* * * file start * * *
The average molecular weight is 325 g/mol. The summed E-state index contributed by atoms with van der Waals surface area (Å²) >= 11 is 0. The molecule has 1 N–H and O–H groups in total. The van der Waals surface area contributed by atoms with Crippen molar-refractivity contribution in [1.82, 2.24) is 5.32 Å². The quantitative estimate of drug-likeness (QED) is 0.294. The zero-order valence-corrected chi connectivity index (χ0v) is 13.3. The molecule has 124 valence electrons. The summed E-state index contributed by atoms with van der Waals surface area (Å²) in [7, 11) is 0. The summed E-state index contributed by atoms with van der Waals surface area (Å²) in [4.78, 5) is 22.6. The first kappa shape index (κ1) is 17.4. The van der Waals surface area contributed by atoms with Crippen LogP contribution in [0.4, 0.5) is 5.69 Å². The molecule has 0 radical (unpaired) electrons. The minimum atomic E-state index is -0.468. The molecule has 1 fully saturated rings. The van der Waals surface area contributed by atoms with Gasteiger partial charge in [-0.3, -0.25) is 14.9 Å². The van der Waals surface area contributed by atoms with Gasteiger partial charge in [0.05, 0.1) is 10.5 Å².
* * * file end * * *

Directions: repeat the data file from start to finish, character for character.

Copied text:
The average molecular weight is 325 g/mol. The summed E-state index contributed by atoms with van der Waals surface area (Å²) >= 11 is 0. The molecule has 1 N–H and O–H groups in total. The van der Waals surface area contributed by atoms with Crippen molar-refractivity contribution in [1.82, 2.24) is 5.32 Å². The quantitative estimate of drug-likeness (QED) is 0.294. The zero-order valence-corrected chi connectivity index (χ0v) is 13.3. The molecule has 124 valence electrons. The summed E-state index contributed by atoms with van der Waals surface area (Å²) in [7, 11) is 0. The summed E-state index contributed by atoms with van der Waals surface area (Å²) in [4.78, 5) is 22.6. The first kappa shape index (κ1) is 17.4. The van der Waals surface area contributed by atoms with Crippen LogP contribution in [0.4, 0.5) is 5.69 Å². The molecule has 0 radical (unpaired) electrons. The minimum atomic E-state index is -0.468. The molecule has 1 fully saturated rings. The van der Waals surface area contributed by atoms with Gasteiger partial charge in [-0.3, -0.25) is 14.9 Å². The van der Waals surface area contributed by atoms with Gasteiger partial charge in [0.05, 0.1) is 10.5 Å².